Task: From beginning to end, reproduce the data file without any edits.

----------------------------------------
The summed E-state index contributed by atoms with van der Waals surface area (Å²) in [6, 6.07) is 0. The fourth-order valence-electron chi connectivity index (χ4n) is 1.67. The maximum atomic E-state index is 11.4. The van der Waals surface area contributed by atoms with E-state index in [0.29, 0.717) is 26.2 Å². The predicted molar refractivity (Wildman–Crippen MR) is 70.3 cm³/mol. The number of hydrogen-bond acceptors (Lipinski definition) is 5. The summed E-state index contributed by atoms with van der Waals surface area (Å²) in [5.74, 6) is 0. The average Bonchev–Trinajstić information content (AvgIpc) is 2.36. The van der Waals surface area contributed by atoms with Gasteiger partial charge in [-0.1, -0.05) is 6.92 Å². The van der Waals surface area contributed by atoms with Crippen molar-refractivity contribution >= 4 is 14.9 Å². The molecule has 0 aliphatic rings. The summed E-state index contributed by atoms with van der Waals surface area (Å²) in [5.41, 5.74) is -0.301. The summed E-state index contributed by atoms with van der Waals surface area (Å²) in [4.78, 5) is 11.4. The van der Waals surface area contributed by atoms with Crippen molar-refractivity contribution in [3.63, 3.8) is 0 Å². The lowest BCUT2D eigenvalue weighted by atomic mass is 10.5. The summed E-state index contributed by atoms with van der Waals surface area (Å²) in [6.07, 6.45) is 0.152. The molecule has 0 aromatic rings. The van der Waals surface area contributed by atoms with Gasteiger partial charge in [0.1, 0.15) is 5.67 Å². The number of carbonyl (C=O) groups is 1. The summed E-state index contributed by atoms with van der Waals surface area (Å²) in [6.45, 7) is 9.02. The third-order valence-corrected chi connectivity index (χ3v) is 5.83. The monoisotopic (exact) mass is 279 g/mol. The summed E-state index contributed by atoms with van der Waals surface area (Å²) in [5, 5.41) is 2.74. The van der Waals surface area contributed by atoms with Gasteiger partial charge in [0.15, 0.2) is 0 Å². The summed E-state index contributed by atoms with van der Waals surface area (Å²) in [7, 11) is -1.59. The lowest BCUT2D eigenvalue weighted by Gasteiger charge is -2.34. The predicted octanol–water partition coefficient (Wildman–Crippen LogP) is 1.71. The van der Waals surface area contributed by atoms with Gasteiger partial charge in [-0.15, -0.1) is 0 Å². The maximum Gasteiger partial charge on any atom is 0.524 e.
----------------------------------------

The summed E-state index contributed by atoms with van der Waals surface area (Å²) in [6, 6.07) is 0. The fourth-order valence-electron chi connectivity index (χ4n) is 1.67. The maximum atomic E-state index is 11.4. The van der Waals surface area contributed by atoms with E-state index in [0.29, 0.717) is 26.2 Å². The predicted molar refractivity (Wildman–Crippen MR) is 70.3 cm³/mol. The number of hydrogen-bond acceptors (Lipinski definition) is 5. The summed E-state index contributed by atoms with van der Waals surface area (Å²) in [5.74, 6) is 0. The average Bonchev–Trinajstić information content (AvgIpc) is 2.36. The van der Waals surface area contributed by atoms with Gasteiger partial charge in [-0.1, -0.05) is 6.92 Å². The van der Waals surface area contributed by atoms with Crippen molar-refractivity contribution >= 4 is 14.9 Å². The molecule has 0 aliphatic rings. The summed E-state index contributed by atoms with van der Waals surface area (Å²) in [5.41, 5.74) is -0.301. The summed E-state index contributed by atoms with van der Waals surface area (Å²) in [4.78, 5) is 11.4. The van der Waals surface area contributed by atoms with Crippen molar-refractivity contribution in [3.63, 3.8) is 0 Å². The lowest BCUT2D eigenvalue weighted by atomic mass is 10.5. The summed E-state index contributed by atoms with van der Waals surface area (Å²) in [6.07, 6.45) is 0.152. The molecule has 0 aromatic rings. The van der Waals surface area contributed by atoms with Gasteiger partial charge in [0.1, 0.15) is 5.67 Å². The number of carbonyl (C=O) groups is 1. The summed E-state index contributed by atoms with van der Waals surface area (Å²) in [6.45, 7) is 9.02. The third-order valence-corrected chi connectivity index (χ3v) is 5.83. The monoisotopic (exact) mass is 279 g/mol. The summed E-state index contributed by atoms with van der Waals surface area (Å²) in [5, 5.41) is 2.74. The van der Waals surface area contributed by atoms with Gasteiger partial charge in [0.15, 0.2) is 0 Å². The summed E-state index contributed by atoms with van der Waals surface area (Å²) in [7, 11) is -1.59. The lowest BCUT2D eigenvalue weighted by Gasteiger charge is -2.34. The predicted octanol–water partition coefficient (Wildman–Crippen LogP) is 1.71. The van der Waals surface area contributed by atoms with Gasteiger partial charge in [-0.15, -0.1) is 0 Å². The maximum Gasteiger partial charge on any atom is 0.524 e.